“The rhythm of walking generates a kind of rhythm of thinking, and the passage through a landscape echoes or stimulates the passage through a series of thoughts.” Rebecca Solnit
The collection, Fragment of a Narrative1 evolved from two positions in my photography practice; the continued pursuit of ‘a search of time and place’, alongside the developing idea of ‘we search for something, we know not what’.
My inclination was to pursue image creation outside the framework of pre-planning and objectives, the photograph becomes a spontaneous observation reflecting conversations while walking.
The photographs belong to incomplete chapters (series) of a future book; the conversations, often with myself, are a search for understanding, a resolution of the past.
The Village – Coach lights
Part of this series, the caption states, “Fled are those times, if e’er such times were seen”. It is a reflection of nostalgia and the words are from the poem, The Village by George Crabbe published 1783.
The newly introduced Coach lights in the village have reduced the beauty of moonlight – gone are the soft shadows, the backlit outline of familiar buildings and the softly illuminated pathways. The composition is a reflection on ‘occupied space’ and how each element plays an important, and central role.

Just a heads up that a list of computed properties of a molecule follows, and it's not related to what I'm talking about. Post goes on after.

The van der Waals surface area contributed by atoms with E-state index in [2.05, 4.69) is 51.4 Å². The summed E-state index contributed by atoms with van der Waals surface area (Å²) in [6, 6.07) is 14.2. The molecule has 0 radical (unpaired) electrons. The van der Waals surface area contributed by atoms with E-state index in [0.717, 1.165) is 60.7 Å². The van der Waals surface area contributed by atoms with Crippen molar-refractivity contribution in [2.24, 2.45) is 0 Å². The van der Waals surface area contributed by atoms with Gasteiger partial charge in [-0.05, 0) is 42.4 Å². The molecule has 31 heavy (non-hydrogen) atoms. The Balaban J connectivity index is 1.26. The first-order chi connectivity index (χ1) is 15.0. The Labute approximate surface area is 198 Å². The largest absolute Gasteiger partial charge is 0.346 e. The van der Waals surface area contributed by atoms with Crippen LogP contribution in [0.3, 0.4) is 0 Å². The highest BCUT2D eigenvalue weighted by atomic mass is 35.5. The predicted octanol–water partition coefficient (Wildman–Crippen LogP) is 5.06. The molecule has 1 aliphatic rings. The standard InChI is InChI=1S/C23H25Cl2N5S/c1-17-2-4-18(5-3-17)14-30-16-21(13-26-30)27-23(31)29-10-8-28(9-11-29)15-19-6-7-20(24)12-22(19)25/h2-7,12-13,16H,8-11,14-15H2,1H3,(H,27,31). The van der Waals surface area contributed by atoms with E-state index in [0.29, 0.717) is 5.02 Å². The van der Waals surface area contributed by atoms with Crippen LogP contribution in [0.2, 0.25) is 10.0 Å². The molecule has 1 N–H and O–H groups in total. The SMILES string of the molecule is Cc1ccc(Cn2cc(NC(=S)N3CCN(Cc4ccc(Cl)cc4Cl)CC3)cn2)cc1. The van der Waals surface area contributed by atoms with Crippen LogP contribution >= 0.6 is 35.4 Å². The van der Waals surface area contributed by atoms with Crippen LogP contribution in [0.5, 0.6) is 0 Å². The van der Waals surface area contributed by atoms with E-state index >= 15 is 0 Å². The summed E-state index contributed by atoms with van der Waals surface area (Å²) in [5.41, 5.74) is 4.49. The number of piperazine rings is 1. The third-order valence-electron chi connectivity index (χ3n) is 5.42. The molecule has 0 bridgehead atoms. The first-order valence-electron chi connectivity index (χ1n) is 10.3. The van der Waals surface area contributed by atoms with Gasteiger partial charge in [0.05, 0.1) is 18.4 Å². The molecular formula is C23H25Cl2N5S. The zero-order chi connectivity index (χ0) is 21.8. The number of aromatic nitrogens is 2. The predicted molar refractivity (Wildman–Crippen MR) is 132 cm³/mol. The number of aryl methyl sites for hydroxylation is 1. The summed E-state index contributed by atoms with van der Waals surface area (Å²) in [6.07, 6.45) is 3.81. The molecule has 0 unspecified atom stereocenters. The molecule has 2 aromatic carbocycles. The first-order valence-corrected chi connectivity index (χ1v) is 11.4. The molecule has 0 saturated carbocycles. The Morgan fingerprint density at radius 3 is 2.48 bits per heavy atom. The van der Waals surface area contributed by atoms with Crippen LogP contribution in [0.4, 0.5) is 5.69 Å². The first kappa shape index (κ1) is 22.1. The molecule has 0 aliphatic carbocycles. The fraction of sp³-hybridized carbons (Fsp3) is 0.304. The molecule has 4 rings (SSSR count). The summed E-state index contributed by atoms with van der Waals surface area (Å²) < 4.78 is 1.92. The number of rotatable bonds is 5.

The Old Ways – Anthony Lane, part of the Devil’s Arrows Ley
The Old Straight Track by Alfred Watkins was published in 1925, the author was an antiquarian and amateur photographer. He proposed that ancient trackways, often potential trading routes, aligned with significant points in the landscape, often showing signs of past human activity. He referred to them as ‘ley’.
He ascribed no mystical inference, that came later in the 60’s, with the misnaming of then as Ley Lines, Watkins always referred to them as archaic tracks. In folklore, the expression, ‘lay (ley) of the land’ shows a continuity based on usage.
You can read a copy of Watkins early thoughts in Early British Trackways.
Extract from The Meeting a poem by John Rawson
“My cob-built home has crumbled. Hereabouts
Few folk remember me: and though you stare
Till time’s conclusion you’ll not glimpse me striding
The broad, bare down with flock or toiling team.
Yet in this landscape still my spirit lingers:”
Follow the link above for the full poem
“This is the solstice, the still point of the sun, its cusp and midnight, the year’s threshold and unlocking, where the past lets go of and becomes the future; the place of caught breath, the door of a vanquished house left ajar.” Margaret Atwood
Further images can be found on my personal website.
1Fragment of a narrative was used by Clive Lancaster to describe the photographs of Raymond Moore in the Introduction to Every So Often. Hugo van Wadenoyen recognised the role fragments play in a narrative in his seminal 1947 Wayside Snapshots.